2. Rebooking partners

The CAA cannot afford to have expert staff sitting around doing nothing so rebooking needs to be outsourced to a panel of partners. I estimate this would cost around 3% of the original booking, as the agent would have both a high volume of bookings and no advertising costs.

3. All dynamic packaging flights must be booked with virtual cards

The major OTAs protected themselves during the Monarch and Thomas Cook collapses because they had booked flights on virtual cards, which at the press of a button could create chargebacks against the airlines’ merchant clearer.

This moves the flight risk back to the airline’s merchant clearer and means the airline starts paying for ‘shadow bonding’ costs.

4. Insurance

The CAA may wish to self-insure once the fund reaches an acceptable level. However, initially, it would seem sensible to insure both the 3% rebooking cost and the cost of rebooking flights, which often cost 50% more than the original flight as carriers boost prices following a collapse.

Tour operators versus dynamic packaging.

The above would operate effectively for dynamic packages as the original flights will have been paid for.

In the case of tour operators with in-house airlines, the cost would be much greater as new flights would have to be secured.

However, in the modern world where virtually all destinations are served by multiple low-cost carriers, there would normally be sufficient capacity or airlines willing to replace the flight schedule. This may require the CAA to have short-term rights over a collapsed airline’s airport slots.

The CAA has said it’s not the ‘risk’ of failure that varies greatly in our highly competitive sector, but the ‘impact’ of a failure.

But the collapse of Thomas Cook, which wiped out the Atol fund, proved the bigger a company and the bigger its in-house airline, the bigger risk it represents.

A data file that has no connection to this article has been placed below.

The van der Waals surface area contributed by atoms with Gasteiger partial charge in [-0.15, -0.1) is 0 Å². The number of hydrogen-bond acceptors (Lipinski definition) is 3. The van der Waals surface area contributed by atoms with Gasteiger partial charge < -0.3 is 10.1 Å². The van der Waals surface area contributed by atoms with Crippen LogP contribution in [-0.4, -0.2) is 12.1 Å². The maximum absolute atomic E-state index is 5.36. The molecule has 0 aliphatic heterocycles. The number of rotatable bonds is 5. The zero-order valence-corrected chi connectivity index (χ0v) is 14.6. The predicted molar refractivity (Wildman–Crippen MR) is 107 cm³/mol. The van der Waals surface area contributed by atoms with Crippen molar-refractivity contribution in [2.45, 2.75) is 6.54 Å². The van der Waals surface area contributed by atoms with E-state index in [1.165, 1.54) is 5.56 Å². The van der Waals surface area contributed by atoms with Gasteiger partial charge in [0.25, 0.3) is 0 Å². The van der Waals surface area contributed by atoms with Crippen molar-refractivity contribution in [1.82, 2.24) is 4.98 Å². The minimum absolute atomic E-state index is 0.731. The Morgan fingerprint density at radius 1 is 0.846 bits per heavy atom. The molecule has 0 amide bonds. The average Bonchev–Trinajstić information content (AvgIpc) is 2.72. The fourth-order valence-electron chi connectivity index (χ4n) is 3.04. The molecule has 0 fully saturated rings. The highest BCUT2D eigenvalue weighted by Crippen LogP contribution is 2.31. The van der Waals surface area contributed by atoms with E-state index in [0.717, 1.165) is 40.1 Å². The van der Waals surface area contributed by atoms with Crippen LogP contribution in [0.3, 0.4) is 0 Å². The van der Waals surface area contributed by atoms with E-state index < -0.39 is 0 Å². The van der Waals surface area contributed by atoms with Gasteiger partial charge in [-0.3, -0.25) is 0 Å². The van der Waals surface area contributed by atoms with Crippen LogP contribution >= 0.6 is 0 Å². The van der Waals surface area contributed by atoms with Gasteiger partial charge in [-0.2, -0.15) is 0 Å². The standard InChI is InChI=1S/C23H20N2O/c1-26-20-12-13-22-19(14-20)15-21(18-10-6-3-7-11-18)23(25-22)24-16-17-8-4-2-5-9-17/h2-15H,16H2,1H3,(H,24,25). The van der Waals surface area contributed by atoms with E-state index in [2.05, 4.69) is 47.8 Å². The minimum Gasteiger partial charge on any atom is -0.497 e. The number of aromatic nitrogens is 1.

The CAA, therefore, needs to move away from a flat £2.50 APC as soon as possible and create impact-based rates with companies which have higher costs, if they fail, paying higher premiums. This may be because they have an airline or simply sell higher-value holidays.

This is no different from any insurance-based scheme. In the case of dynamic packages, nothing is lost except the rebooking cost, hence these would carry a low premium. Tour operators would need to pay more.

The value of the ATOL brand

The ATOL brand has been around for 50 years and, even with its faults, the Atol logo provides reassurance and is one of the reasons many customers still book ‘packages’ rather than buying components online.

If we could enhance the proposition to ‘Holiday Protection’ with a guarantee that a holiday would still go ahead if an Atol member fails (excluding exceptional circumstances), we would create a clear differentiation from component booking.

Combine this with the experience customers had during Covid, with Atol holders rebooking holidays many times at no extra cost, then you have a powerful reason for customers to book Atol-protected packages.

The CAA could then spend more of the ATOL levy on funding advertising, pushing this new, stronger message.

To make any of the above happen, we need open and honest debate between the major players and not paper-based responses taking months to collect and that produces no clear outcome.

However, consultation is needed and needed fast, as the current ATOL scheme is in danger of sleepwalking into being a bureaucratic burden that adds no meaningful value to the customer.